Has the US called it a day on its ambition to rule the waves or has the world decided that it is no longer impressed with what America has to offer? Even if that was not a tough conundrum, the remarkable foreign policy perceptions of President Trump must have set off serious worries. Whilst the allies in Europe are shown the back seat, Russia and China are preferred interlocutors, not to mention North Korea. Iraq and Afghanistan are no longer front lines to defend for the President and the Senate will not entertain a newfound friend’s war in Yemen.
Inconsistency and unreliability loom large looking across the Pacific and Atlantic. And as though there is a surfeit of allies the President misses no occasion to make Prime Minister Trudeau of Canada feel unwanted. US neighbour to the South, Mexico finds itself with its back to the Wall for friendly relations!
The only saving grace seems to be the realignment of the AfPak policy, particularly the traditional State Department tilt towards Pakistan. There has been some tough talking to Pakistan but little evidence of putting the money where the mouth is. Terrorism deserves to be targeted wherever it can be found. But we all know that much of it in Pakistan has support of the army and Prime Minister Imran Khan is yet to sever his umbilical cord with his military benefactors.
US may have found a fresh understanding with China and Russia but does not seem to have influenced the former to steer clear of Pakistan or to have persuaded the latter to stay clear of President Assad in Syria. President Trump gets on with the Crown Prince of Saudi but the US is still engaged with Qatar which is on the black list of Saudi. Qatar’s outreach to the Taliban is consistent with the wishes of UK and USA. Why then was everybody fighting the Taliban all along? Now even as the US withdraws from the Iraq-Afghanistan region, people want to know if the presence in West Asia will also be reduced, forcing the Arabs to find their own strategic resources or else turn to China, the only country that can replace the US.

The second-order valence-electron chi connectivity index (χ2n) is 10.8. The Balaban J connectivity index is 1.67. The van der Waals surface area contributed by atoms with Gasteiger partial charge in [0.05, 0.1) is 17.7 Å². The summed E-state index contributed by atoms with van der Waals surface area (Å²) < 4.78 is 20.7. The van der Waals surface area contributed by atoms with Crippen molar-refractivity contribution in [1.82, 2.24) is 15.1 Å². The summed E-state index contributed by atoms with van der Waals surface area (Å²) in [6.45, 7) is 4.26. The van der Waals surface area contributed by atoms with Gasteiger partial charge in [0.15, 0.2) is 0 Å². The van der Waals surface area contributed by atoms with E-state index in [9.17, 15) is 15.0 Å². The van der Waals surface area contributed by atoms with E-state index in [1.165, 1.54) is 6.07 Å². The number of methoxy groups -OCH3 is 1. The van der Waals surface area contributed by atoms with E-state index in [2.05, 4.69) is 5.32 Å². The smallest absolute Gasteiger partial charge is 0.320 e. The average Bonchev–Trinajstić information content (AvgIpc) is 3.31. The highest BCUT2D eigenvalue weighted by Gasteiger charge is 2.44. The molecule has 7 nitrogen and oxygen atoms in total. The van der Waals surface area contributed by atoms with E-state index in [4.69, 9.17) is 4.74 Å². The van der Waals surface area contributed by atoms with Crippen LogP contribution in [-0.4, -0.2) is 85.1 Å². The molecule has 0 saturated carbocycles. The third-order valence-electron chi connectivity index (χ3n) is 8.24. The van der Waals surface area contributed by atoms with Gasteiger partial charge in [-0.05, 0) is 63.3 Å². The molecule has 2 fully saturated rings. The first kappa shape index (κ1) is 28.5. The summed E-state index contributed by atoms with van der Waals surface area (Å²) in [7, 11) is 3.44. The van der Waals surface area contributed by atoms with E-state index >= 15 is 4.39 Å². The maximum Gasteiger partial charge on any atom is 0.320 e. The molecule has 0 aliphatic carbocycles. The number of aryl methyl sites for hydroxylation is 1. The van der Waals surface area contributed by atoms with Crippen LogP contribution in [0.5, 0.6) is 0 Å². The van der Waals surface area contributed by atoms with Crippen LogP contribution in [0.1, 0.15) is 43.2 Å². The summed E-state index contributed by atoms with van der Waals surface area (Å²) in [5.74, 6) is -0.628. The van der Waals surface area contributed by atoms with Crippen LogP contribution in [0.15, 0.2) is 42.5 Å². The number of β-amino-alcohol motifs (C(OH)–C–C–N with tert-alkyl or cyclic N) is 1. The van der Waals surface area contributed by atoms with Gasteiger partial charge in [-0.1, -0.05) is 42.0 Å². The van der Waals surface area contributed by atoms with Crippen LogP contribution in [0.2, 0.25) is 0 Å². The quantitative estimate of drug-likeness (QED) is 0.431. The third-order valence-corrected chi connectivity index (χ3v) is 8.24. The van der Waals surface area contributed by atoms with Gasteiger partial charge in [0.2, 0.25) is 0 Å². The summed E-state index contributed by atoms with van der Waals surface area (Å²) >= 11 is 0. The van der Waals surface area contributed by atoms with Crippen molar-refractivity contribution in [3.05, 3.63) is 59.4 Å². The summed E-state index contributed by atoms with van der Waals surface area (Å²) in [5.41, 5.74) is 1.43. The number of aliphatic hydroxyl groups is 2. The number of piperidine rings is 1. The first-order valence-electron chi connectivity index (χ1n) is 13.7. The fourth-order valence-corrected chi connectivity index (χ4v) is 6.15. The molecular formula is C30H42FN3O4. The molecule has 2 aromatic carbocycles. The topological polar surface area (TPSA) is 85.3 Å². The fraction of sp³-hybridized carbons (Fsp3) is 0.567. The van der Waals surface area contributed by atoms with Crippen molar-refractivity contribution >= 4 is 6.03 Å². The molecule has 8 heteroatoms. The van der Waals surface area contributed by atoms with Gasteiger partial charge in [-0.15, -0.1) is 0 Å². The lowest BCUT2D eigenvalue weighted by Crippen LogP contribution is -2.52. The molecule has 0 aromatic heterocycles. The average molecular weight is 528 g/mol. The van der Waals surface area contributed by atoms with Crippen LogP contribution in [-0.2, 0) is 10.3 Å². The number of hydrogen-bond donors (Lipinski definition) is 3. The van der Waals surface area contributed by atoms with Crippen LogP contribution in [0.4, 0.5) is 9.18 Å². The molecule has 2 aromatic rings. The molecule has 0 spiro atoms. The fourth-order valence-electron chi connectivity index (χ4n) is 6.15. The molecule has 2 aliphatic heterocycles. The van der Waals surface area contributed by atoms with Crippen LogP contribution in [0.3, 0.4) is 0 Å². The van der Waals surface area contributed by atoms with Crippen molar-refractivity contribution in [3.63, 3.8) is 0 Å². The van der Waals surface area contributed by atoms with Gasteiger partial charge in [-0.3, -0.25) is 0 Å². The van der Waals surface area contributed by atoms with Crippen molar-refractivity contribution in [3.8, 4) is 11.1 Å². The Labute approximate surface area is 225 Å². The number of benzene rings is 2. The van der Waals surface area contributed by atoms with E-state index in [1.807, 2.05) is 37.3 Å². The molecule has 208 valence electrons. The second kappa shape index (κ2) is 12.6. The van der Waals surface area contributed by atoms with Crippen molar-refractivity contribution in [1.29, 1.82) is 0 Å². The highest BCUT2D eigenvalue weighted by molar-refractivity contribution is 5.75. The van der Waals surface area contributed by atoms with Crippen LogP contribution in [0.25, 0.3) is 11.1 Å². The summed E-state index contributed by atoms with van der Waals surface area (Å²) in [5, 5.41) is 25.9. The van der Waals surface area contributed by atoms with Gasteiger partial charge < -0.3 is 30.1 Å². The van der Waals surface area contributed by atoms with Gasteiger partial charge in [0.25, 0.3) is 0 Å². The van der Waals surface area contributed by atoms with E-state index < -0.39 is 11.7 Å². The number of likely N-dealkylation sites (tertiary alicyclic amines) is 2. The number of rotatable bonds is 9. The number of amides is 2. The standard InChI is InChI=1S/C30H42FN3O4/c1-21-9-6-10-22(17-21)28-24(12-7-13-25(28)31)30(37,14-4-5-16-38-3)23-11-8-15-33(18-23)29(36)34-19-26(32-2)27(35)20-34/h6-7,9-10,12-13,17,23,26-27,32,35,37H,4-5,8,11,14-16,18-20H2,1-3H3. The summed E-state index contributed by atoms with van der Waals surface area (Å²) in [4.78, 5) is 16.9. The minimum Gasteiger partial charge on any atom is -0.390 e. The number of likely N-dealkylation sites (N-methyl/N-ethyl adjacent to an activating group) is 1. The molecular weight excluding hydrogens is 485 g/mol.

The USA under President Obama was beginning to get a bit restless with UN because despite having shouldered the huge expense of the world body, it found that it got less and less leeway in getting its priorities approved. So, they looked for alternative arrangements including the coalition of the willing.
Thus, peace keeping morphed into peace-making, way beyond the contours of the UN, raising questions about the efficacy of the organisation. What was apparent was that the American public opinion was unwilling to accept body bags even as the administrations continued to exert pressure at different vulnerable points in the world. Traditional allies went along and reduced the exposure of the US but the hope that new friends like India would join in remained a fond hope.
Indian foreign policy adjustments in response to US cooperation on the civil nuclear agreement did not lead to their expectations being fulfilled on putting Indian boots on the ground in Afghanistan. The potential for conflict on the Iran front (as indeed for defence purchases from Russia) has very sensibly been averted by deft exemptions.
But the convoluted and incomprehensible postures of the US government will pose challenges repeatedly. India has a different path in the region, including for neighbours and the Indian Ocean. Despite Modi government’s obvious inclination to move closer to the US and President Trump’s sporadic statements of appreciation for India, internal compulsions do not allow the US to oblige India on trade and H1B visas critical for Indian industry.
Other than military power, pax-Americana rested on US participation in world trade and the structures that had been carefully built over the decades. The present administration’s insular and America First policy has inevitably led them to question regional trade agreements